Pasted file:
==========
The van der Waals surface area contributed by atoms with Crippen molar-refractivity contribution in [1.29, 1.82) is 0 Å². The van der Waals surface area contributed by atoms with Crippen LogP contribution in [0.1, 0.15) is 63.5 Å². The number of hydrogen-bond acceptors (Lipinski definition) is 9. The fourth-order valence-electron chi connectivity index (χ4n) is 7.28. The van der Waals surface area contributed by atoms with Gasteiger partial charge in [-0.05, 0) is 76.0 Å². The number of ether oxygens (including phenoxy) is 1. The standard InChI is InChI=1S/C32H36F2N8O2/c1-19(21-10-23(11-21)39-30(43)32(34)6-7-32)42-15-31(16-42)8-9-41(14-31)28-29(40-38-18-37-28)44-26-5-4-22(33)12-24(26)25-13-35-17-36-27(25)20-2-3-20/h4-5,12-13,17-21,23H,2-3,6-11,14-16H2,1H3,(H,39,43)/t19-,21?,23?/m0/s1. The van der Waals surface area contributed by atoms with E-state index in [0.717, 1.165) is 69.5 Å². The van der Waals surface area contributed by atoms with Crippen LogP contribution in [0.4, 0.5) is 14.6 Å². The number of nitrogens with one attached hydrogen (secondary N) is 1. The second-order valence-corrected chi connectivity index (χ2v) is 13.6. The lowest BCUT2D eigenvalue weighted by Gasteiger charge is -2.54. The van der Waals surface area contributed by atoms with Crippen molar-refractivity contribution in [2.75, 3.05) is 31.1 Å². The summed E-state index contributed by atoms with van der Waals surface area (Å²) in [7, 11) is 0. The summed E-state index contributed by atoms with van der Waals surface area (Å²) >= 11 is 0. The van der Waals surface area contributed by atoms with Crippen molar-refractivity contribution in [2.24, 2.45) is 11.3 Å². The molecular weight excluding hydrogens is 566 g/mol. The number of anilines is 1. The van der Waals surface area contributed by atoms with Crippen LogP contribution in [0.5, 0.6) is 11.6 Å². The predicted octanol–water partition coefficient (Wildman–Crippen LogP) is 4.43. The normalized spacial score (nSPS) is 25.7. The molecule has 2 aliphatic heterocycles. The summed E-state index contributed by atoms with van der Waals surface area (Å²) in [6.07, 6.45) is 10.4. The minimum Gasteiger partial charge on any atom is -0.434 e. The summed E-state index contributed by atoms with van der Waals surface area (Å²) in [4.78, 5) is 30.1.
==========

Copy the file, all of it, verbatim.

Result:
The van der Waals surface area contributed by atoms with Crippen molar-refractivity contribution in [1.29, 1.82) is 0 Å². The van der Waals surface area contributed by atoms with Crippen LogP contribution in [0.1, 0.15) is 63.5 Å². The number of hydrogen-bond acceptors (Lipinski definition) is 9. The fourth-order valence-electron chi connectivity index (χ4n) is 7.28. The van der Waals surface area contributed by atoms with Gasteiger partial charge in [-0.05, 0) is 76.0 Å². The number of ether oxygens (including phenoxy) is 1. The standard InChI is InChI=1S/C32H36F2N8O2/c1-19(21-10-23(11-21)39-30(43)32(34)6-7-32)42-15-31(16-42)8-9-41(14-31)28-29(40-38-18-37-28)44-26-5-4-22(33)12-24(26)25-13-35-17-36-27(25)20-2-3-20/h4-5,12-13,17-21,23H,2-3,6-11,14-16H2,1H3,(H,39,43)/t19-,21?,23?/m0/s1. The van der Waals surface area contributed by atoms with E-state index in [0.717, 1.165) is 69.5 Å². The van der Waals surface area contributed by atoms with Crippen LogP contribution in [0.4, 0.5) is 14.6 Å². The number of nitrogens with one attached hydrogen (secondary N) is 1. The second-order valence-corrected chi connectivity index (χ2v) is 13.6. The lowest BCUT2D eigenvalue weighted by Gasteiger charge is -2.54. The van der Waals surface area contributed by atoms with Crippen molar-refractivity contribution in [2.75, 3.05) is 31.1 Å². The summed E-state index contributed by atoms with van der Waals surface area (Å²) in [7, 11) is 0. The summed E-state index contributed by atoms with van der Waals surface area (Å²) >= 11 is 0. The van der Waals surface area contributed by atoms with Crippen molar-refractivity contribution in [2.24, 2.45) is 11.3 Å². The molecular weight excluding hydrogens is 566 g/mol. The number of anilines is 1. The van der Waals surface area contributed by atoms with Crippen LogP contribution in [0.5, 0.6) is 11.6 Å². The predicted octanol–water partition coefficient (Wildman–Crippen LogP) is 4.43. The normalized spacial score (nSPS) is 25.7. The molecule has 2 aliphatic heterocycles. The summed E-state index contributed by atoms with van der Waals surface area (Å²) in [6.07, 6.45) is 10.4. The minimum Gasteiger partial charge on any atom is -0.434 e. The summed E-state index contributed by atoms with van der Waals surface area (Å²) in [4.78, 5) is 30.1.